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Greetings and gestures
Many English people simply say "hello", but a handshake is the formal way of greeting and parting. On first meeting , "how do you do?" or less formal phrase is used. Among friends , women are often kissed (by men and women) lightly on one cheek.
Handshakes are firm. The use of first names is widespread. Titles such as "Mr" and "Mrs" are being used less frequently ,even when children address adults.
The English are in general a reserved people who do not approve of loud or highly demonstrative behaviour (except in very informal gatherings). Personal space is respected, and people feel uncomfortable when others stand too close to them during conversation. Touching is generally avoided.
English families are small (one or two children are the norm). Fewer people are getting married and those who do are marrying later. Women are having fewer children and are waiting longer to have them.
The standard of living is lover than in USA and many of the European Union (EU) countries, though the UK ranks in the top 20 countries in the world is respected. Since the early 1980s, the division between rich and poor has grown, but the middle class remains the largest section of society. Home ownership is high: about two-thirds of people own their own houses or flats.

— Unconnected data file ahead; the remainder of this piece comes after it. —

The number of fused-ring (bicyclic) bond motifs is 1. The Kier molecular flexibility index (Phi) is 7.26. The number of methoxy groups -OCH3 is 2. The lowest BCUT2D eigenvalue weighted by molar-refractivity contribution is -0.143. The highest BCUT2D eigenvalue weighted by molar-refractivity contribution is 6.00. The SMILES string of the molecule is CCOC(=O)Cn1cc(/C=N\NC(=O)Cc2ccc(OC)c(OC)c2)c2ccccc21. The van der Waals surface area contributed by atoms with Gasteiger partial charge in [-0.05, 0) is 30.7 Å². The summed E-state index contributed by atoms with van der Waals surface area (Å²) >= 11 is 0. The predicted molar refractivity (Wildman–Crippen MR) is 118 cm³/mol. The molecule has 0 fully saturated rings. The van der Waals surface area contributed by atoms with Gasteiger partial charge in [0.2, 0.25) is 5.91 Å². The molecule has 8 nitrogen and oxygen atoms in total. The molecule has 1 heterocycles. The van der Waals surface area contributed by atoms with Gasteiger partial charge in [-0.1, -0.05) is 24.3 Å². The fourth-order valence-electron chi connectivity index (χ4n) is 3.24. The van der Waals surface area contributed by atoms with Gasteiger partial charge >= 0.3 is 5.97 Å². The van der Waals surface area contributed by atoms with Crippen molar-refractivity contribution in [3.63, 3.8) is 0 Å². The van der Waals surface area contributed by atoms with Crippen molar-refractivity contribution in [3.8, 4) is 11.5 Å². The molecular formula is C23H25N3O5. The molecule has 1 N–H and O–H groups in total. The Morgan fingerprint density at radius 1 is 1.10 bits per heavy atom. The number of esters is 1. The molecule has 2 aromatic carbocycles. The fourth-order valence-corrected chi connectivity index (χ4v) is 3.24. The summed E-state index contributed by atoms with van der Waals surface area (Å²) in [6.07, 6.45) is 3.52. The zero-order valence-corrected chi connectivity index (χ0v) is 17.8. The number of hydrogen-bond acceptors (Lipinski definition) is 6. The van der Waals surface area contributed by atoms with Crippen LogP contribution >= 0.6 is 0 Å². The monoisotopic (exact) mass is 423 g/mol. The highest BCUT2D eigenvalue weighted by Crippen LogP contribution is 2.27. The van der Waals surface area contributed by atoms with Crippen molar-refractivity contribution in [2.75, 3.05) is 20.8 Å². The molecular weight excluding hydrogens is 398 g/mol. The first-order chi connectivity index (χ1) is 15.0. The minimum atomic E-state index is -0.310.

Diet and eating
The traditional English breakfast consist of any or all of the following: bacon, sausages, grilled or fried tomatoes, mushrooms, eggs, fried bread, black pudding (blood sausage), and kippers (smoked herring). However, fewer people now eat a cooked breakfast on a regular basis, preferring various combinations or cereal, toast, juice or fruit, and tea or coffee. Since the 1960s, the British have become more adventurous in their diet and now eat a wide variety of food from around the world
The English generally eat three meals a day. The midday meal is usually referred to as lunch and the evening meal as dinner or, when it is less formal, as supper. The tradition of afternoon tea, that is taking tea, biscuits, and cakes at about 4 PM, is declining.
It is customary to telephone before visiting; the English guard their privacy and in general do not like to be taken by surprise. When invited to a meal by friends, guests often bring a bottle of wine, chocolates, or flowers. If invited by strangers, it is usual to take a bottle of wine or nothing at all.
The pub remains a popular place to socialise with friends. Relaxing in the home, however, is still more popular. The British watch more TV than the people of any other nation with the exception of the US. Videos are also popular, but many people equally enjoy seeing films at the cinema.
Office and shop hours are generally from 9 AM or 10 AM to 5:30 PM. An increasing number of shops are lengthening business hours and staying open at both Saturday and Sunday, following the liberalisation